Ever since the launch of the Wii U, Nintendo’s third-party support, or lack thereof, has been a constant source of contention for the platform holder. During the Wii era, third-party support was at its highest level ever, with Nintendo’s own figures showing an impressive 1,206 disc titles in the US at the end of 2016. That’s 201 third-party games per year over the console’s six-year life cycle.
The Wii U’s figures, on the other hand, make for pretty grim reading. We already know its 13m hardware sales pale in comparison to the Wii’s 101m install base, but at the end of 2016, the Wii U had just 118 third-party disc titles to its name in the US, giving it a rate of 30 per year. That’s a fall of 90 per cent compared to the Wii.
Admittedly, this data doesn’t include new digital releases, but it still points to a console that received little love from third-party developers. With Switch, however, Nintendo seems more determined than ever to put itself back on the map, making its new hybrid console the go-to place for third parties.
The developers MCV’s spoken to seem to be in full agreement, too. They speak of a much more modern, streamlined submission process, a more pro-active approach in getting developers onto the platform, and a much wider variety of tools for easy development. Here’s what they have to say about how Nintendo’s putting indies at the forefront of its new console and what it’s doing behind the scenes to make that happen.
At the forefront of this transformation is a brand-new digital publishing platform, which has been completely “remade” according to Mikael Forslind, PR and marketing manager for Flipping Death developer Zoink Games. David Dino, designer and PR analyst for Sumo Digital (pictured left), concurs:
“It’s a new system and interface with the Switch, so there were definitely some learning curves on our part. To their credit, everyone from Nintendo was really helpful in ensuring we provided the necessary assets to have a smooth launch and their portal was straightfoward to work with. Their support has been spot on in getting Snake Pass onto the platform.”
Likewise, Frozenbyte’s marketing manager Kai Tuovinen speaks of “technical improvements” that made launching its recent rogue-like Has-Been Heroes “all the better for us.”
Julius Guldbog, community manager for SteamWorld Dig 2 developer Image & Form, adds: “In the past, publishing for Nintendo consoles has been, not a nightmare, but pretty close. [With the Wii U] they had QA gates, and they made sure every QA gate was good enough. It took months, and you had to do that for every region, and if you fail, it takes even longer. You have to get a new slot, and release dates are pushed back.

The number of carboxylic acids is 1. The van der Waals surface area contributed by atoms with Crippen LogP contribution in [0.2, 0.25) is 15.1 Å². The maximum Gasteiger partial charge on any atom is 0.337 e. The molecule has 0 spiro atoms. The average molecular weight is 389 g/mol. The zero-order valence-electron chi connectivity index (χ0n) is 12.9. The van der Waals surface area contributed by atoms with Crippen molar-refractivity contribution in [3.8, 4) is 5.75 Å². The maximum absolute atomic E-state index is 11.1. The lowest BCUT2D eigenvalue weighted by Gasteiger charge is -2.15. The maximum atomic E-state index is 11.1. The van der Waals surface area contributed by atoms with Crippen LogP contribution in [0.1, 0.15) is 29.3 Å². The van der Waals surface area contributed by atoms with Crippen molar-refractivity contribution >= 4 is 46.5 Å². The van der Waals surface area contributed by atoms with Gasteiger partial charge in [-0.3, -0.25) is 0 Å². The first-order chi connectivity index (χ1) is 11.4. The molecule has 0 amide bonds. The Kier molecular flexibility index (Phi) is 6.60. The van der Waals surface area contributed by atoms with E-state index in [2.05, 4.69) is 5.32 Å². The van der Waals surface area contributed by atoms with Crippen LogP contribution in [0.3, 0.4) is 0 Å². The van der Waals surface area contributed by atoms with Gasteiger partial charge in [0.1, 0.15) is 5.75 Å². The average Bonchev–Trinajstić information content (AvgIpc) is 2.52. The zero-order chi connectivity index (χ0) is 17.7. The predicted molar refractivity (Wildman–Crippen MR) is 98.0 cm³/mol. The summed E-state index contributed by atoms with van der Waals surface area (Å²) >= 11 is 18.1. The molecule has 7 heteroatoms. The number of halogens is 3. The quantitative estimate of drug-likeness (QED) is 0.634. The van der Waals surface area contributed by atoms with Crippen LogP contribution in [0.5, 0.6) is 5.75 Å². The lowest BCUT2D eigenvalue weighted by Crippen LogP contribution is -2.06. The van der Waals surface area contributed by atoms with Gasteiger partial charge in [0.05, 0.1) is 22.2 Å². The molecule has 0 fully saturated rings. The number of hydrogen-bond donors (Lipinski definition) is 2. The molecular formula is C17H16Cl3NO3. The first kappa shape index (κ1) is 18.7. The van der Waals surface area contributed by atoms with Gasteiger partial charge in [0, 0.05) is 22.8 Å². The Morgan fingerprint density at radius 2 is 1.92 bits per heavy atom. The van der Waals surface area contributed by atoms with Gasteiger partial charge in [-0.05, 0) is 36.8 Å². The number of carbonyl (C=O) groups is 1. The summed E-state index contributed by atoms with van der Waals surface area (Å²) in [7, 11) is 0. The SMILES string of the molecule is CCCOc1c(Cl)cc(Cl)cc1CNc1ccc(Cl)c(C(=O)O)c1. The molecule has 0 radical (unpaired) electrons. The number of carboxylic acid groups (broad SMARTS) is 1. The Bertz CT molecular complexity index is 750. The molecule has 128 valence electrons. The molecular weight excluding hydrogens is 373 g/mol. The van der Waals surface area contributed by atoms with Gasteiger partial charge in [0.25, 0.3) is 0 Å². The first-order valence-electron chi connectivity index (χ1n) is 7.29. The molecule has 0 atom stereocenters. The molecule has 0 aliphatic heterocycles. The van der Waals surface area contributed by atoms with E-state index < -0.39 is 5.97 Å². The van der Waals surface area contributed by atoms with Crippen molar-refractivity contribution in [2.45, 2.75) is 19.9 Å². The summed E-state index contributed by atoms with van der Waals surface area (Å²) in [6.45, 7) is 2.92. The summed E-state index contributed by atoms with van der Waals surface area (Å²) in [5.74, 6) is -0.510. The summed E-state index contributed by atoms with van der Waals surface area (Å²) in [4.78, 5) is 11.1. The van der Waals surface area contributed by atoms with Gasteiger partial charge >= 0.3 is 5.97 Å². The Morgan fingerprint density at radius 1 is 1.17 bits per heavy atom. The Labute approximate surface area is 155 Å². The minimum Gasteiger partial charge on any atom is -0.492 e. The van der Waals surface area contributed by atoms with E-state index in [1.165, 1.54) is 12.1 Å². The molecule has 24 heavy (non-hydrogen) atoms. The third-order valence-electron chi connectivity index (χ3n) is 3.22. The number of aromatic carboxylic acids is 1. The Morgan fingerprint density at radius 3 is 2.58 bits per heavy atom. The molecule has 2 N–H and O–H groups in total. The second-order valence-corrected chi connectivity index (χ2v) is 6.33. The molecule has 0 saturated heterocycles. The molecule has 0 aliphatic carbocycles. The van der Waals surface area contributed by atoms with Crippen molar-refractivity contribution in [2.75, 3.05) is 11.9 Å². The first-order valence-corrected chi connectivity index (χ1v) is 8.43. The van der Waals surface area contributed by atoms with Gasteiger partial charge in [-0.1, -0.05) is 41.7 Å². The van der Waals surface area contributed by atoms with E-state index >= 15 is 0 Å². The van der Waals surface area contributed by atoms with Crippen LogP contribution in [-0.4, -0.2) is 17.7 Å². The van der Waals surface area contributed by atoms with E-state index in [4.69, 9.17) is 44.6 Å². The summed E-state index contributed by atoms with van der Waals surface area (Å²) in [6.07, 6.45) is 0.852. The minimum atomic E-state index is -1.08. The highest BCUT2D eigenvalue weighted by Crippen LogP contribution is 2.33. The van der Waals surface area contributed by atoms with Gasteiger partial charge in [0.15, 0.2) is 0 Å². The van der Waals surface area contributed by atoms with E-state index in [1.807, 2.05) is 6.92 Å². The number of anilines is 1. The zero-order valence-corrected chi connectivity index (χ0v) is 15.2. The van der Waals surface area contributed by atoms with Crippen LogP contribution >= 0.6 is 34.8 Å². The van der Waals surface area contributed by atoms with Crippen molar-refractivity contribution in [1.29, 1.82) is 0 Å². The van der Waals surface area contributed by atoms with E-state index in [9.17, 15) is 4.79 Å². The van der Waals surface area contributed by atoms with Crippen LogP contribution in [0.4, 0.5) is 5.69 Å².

"From indie-focused events to Day of the Devs in San Francisco,
you can be sure Nintendo is there."
“But with the Switch, we only have to make one version and only have one launch, and that’s one version for the entire world, so we’ll have the same version in the US, Europe and, a little bit later, Japan and China as well. That saves so much work. It means we can do the translations ourselves and we don’t have to have a new publisher for one specific region. It’s going to be so much easier. They’re basically taking the Steam or App Store approach: one version of the game for the entire world.”
IT’S DANGEROUS TO GO ALONE
Nintendo’s also actively pursuing developers to come and make games for the platform, whether it’s approaching them at shows or making specific trips to their offices.
“Nintendo is absolutely brilliant to work with,” says Forslind (left). “They really take care of their ‘Nindies’. They’re one of the few platform holders that have actually been to our office. I can’t remember who started talking to who first, but I know we’ve been talking to each other for a long time.
Nintendo’s welcomed developers to its own European headquarters as well, says Shin’en’s art director Martin Sauter. “In general, it’s easy to work with Nintendo, especially as they have their EU headquarters in Frankfurt, so we can simply take a short trip [from our offices in Munich] if something important is coming up.”
For Drool, who’s bringing its ‘rhythm violence’ game Thumper to Switch later this year, Nintendo approached the studio while they were over in Japan.
“I met some nice people from Nintendo at [the Kyoto-based indie game festival] Bit Summit last year,” says the studio’s co-founder Marc Flury. “I was showing Thumper and they were interested in bringing the game to their new platform. In particular, they thought Thumper could work well with the HD Rumble. We were all excited to start working together.”
Nintendo aren’t just courting developers at events in their home country, either, as Dino explains: “At all the events we’ve been at prior to launch, we’ve seen Nintendo actively have ‘boots on the ground’ to discover and talk to indie developers about what their games can offer the Switch platform.
"From indie-focused events such as EGX Rezzed (where we first met them) to Day of the Devs in San Francisco, you can be sure Nintendo is there.”
Another point Nintendo’s been keen to stress is just how easy it is for developers to make games for the Switch. In the run-up to the Switch’s launch, both Shigeru Miyamoto and Nintendo’s managing executive officer Shinya Takahashi spoke to investors about how its internal teams had “mastered” the Unreal engine after feeling the “ease of software development” afforded by the console’s Nvidia Tegra chipset – a point that might seem quaint in today’s development landscape, but one that’s no less important to smaller developers looking to port their games to the new console.
Left to right: Dant Rambo (Choice Provisions), Julius Guldbog (Image & Form), David D’Angelo (Yacht Club Games)